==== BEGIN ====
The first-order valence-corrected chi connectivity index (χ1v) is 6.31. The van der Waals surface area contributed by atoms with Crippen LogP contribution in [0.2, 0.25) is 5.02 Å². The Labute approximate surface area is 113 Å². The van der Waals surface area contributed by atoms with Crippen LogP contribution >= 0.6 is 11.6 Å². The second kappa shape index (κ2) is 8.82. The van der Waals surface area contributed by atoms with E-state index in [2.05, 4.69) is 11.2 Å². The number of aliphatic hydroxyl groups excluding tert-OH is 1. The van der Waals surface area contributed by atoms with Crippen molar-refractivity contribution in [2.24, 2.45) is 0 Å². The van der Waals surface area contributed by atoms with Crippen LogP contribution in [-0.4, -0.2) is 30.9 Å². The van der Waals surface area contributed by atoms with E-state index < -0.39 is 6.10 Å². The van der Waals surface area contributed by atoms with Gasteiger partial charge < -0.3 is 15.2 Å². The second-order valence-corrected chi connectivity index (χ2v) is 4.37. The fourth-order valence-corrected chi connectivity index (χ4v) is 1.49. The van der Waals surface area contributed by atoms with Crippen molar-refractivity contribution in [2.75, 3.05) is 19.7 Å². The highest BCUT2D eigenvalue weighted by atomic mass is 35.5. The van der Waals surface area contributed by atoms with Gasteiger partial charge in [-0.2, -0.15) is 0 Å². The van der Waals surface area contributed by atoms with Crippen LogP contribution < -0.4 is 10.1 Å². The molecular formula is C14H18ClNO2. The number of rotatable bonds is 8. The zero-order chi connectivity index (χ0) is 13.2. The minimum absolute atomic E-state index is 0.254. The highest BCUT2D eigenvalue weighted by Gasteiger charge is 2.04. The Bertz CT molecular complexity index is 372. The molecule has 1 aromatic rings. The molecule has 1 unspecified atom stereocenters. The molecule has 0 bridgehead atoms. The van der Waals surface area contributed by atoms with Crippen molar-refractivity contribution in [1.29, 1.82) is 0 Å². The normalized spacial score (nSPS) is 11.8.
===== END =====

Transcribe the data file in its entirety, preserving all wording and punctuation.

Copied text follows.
The first-order valence-corrected chi connectivity index (χ1v) is 6.31. The van der Waals surface area contributed by atoms with Crippen LogP contribution in [0.2, 0.25) is 5.02 Å². The Labute approximate surface area is 113 Å². The van der Waals surface area contributed by atoms with Crippen LogP contribution >= 0.6 is 11.6 Å². The second kappa shape index (κ2) is 8.82. The van der Waals surface area contributed by atoms with E-state index in [2.05, 4.69) is 11.2 Å². The number of aliphatic hydroxyl groups excluding tert-OH is 1. The van der Waals surface area contributed by atoms with Crippen molar-refractivity contribution in [2.24, 2.45) is 0 Å². The van der Waals surface area contributed by atoms with Crippen LogP contribution in [-0.4, -0.2) is 30.9 Å². The van der Waals surface area contributed by atoms with E-state index < -0.39 is 6.10 Å². The van der Waals surface area contributed by atoms with Gasteiger partial charge < -0.3 is 15.2 Å². The second-order valence-corrected chi connectivity index (χ2v) is 4.37. The fourth-order valence-corrected chi connectivity index (χ4v) is 1.49. The van der Waals surface area contributed by atoms with Crippen molar-refractivity contribution in [2.75, 3.05) is 19.7 Å². The highest BCUT2D eigenvalue weighted by atomic mass is 35.5. The van der Waals surface area contributed by atoms with Gasteiger partial charge in [-0.2, -0.15) is 0 Å². The van der Waals surface area contributed by atoms with Crippen LogP contribution < -0.4 is 10.1 Å². The molecular formula is C14H18ClNO2. The number of rotatable bonds is 8. The zero-order chi connectivity index (χ0) is 13.2. The minimum absolute atomic E-state index is 0.254. The highest BCUT2D eigenvalue weighted by Gasteiger charge is 2.04. The Bertz CT molecular complexity index is 372. The molecule has 1 aromatic rings. The molecule has 1 unspecified atom stereocenters. The molecule has 0 bridgehead atoms. The van der Waals surface area contributed by atoms with Crippen molar-refractivity contribution in [1.29, 1.82) is 0 Å². The normalized spacial score (nSPS) is 11.8.